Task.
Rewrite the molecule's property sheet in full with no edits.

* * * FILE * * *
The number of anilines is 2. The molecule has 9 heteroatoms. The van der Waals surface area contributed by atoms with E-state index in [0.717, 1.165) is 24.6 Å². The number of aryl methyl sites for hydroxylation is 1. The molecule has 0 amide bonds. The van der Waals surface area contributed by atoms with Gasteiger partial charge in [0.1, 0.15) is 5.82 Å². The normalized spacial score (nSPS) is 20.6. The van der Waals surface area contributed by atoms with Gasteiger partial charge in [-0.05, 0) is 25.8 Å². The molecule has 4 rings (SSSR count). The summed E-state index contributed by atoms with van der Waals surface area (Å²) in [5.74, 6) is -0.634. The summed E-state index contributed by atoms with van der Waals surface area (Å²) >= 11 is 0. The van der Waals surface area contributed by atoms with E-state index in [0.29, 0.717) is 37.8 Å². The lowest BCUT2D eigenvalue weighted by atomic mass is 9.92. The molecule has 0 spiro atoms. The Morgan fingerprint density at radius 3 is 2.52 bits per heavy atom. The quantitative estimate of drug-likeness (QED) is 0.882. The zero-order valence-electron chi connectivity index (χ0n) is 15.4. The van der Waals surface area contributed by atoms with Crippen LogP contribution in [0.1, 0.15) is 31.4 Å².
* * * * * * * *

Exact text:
The number of anilines is 2. The molecule has 9 heteroatoms. The van der Waals surface area contributed by atoms with E-state index in [0.717, 1.165) is 24.6 Å². The number of aryl methyl sites for hydroxylation is 1. The molecule has 0 amide bonds. The van der Waals surface area contributed by atoms with Gasteiger partial charge in [0.1, 0.15) is 5.82 Å². The normalized spacial score (nSPS) is 20.6. The van der Waals surface area contributed by atoms with Gasteiger partial charge in [-0.05, 0) is 25.8 Å². The molecule has 4 rings (SSSR count). The summed E-state index contributed by atoms with van der Waals surface area (Å²) in [5.74, 6) is -0.634. The summed E-state index contributed by atoms with van der Waals surface area (Å²) >= 11 is 0. The van der Waals surface area contributed by atoms with E-state index in [0.29, 0.717) is 37.8 Å². The lowest BCUT2D eigenvalue weighted by atomic mass is 9.92. The molecule has 0 spiro atoms. The Morgan fingerprint density at radius 3 is 2.52 bits per heavy atom. The quantitative estimate of drug-likeness (QED) is 0.882. The zero-order valence-electron chi connectivity index (χ0n) is 15.4. The van der Waals surface area contributed by atoms with Crippen LogP contribution in [0.1, 0.15) is 31.4 Å².